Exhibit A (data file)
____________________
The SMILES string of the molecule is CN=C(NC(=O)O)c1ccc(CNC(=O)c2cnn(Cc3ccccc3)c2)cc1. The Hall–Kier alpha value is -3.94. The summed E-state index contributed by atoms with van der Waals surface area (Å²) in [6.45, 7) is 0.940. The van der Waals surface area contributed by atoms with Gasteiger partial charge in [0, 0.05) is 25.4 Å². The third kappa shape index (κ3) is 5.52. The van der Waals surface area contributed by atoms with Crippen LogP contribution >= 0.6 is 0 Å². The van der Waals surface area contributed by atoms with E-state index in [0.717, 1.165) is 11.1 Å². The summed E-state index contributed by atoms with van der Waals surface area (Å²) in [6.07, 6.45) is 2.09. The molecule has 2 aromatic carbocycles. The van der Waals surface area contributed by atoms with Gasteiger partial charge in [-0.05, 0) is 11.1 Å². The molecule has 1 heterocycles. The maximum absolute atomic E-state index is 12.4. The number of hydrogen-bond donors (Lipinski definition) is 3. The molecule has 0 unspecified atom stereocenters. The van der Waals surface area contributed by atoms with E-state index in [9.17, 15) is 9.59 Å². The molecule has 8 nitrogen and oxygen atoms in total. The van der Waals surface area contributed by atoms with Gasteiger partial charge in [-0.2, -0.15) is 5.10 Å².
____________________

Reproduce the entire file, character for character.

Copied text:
The SMILES string of the molecule is CN=C(NC(=O)O)c1ccc(CNC(=O)c2cnn(Cc3ccccc3)c2)cc1. The Hall–Kier alpha value is -3.94. The summed E-state index contributed by atoms with van der Waals surface area (Å²) in [6.45, 7) is 0.940. The van der Waals surface area contributed by atoms with Gasteiger partial charge in [0, 0.05) is 25.4 Å². The third kappa shape index (κ3) is 5.52. The van der Waals surface area contributed by atoms with Crippen LogP contribution >= 0.6 is 0 Å². The van der Waals surface area contributed by atoms with E-state index in [0.717, 1.165) is 11.1 Å². The summed E-state index contributed by atoms with van der Waals surface area (Å²) in [6.07, 6.45) is 2.09. The molecule has 2 aromatic carbocycles. The van der Waals surface area contributed by atoms with Gasteiger partial charge in [-0.05, 0) is 11.1 Å². The molecule has 1 heterocycles. The maximum absolute atomic E-state index is 12.4. The number of hydrogen-bond donors (Lipinski definition) is 3. The molecule has 0 unspecified atom stereocenters. The van der Waals surface area contributed by atoms with E-state index in [9.17, 15) is 9.59 Å². The molecule has 8 nitrogen and oxygen atoms in total. The van der Waals surface area contributed by atoms with Gasteiger partial charge in [-0.2, -0.15) is 5.10 Å².